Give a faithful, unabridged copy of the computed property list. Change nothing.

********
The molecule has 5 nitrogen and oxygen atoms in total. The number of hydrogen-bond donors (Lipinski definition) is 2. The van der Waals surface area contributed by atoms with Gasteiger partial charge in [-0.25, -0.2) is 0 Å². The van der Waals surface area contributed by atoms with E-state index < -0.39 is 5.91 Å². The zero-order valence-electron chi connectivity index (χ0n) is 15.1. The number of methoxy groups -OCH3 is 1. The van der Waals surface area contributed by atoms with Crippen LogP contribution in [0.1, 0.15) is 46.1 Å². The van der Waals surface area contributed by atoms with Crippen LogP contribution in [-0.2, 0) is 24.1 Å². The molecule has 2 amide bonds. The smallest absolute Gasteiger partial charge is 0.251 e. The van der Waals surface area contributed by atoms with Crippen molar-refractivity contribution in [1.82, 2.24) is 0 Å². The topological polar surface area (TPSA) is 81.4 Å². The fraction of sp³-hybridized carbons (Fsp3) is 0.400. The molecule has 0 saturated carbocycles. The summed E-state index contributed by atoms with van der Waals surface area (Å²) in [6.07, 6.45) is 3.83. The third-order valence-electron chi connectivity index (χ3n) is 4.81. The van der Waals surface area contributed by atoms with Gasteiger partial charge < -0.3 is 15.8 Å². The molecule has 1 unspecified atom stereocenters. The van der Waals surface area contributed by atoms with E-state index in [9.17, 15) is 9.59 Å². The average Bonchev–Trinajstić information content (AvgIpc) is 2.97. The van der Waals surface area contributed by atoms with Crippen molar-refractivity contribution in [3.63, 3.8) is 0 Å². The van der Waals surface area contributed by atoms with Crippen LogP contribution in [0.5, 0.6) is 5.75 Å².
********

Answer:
The molecule has 5 nitrogen and oxygen atoms in total. The number of hydrogen-bond donors (Lipinski definition) is 2. The van der Waals surface area contributed by atoms with Gasteiger partial charge in [-0.25, -0.2) is 0 Å². The van der Waals surface area contributed by atoms with E-state index < -0.39 is 5.91 Å². The zero-order valence-electron chi connectivity index (χ0n) is 15.1. The number of methoxy groups -OCH3 is 1. The van der Waals surface area contributed by atoms with Crippen LogP contribution in [0.1, 0.15) is 46.1 Å². The van der Waals surface area contributed by atoms with Crippen LogP contribution in [-0.2, 0) is 24.1 Å². The molecule has 2 amide bonds. The smallest absolute Gasteiger partial charge is 0.251 e. The van der Waals surface area contributed by atoms with Crippen molar-refractivity contribution in [1.82, 2.24) is 0 Å². The topological polar surface area (TPSA) is 81.4 Å². The fraction of sp³-hybridized carbons (Fsp3) is 0.400. The molecule has 0 saturated carbocycles. The summed E-state index contributed by atoms with van der Waals surface area (Å²) in [6.07, 6.45) is 3.83. The third-order valence-electron chi connectivity index (χ3n) is 4.81. The van der Waals surface area contributed by atoms with Gasteiger partial charge < -0.3 is 15.8 Å². The molecule has 1 unspecified atom stereocenters. The van der Waals surface area contributed by atoms with E-state index in [9.17, 15) is 9.59 Å². The average Bonchev–Trinajstić information content (AvgIpc) is 2.97. The van der Waals surface area contributed by atoms with Crippen molar-refractivity contribution in [3.63, 3.8) is 0 Å². The van der Waals surface area contributed by atoms with Crippen LogP contribution in [0.5, 0.6) is 5.75 Å².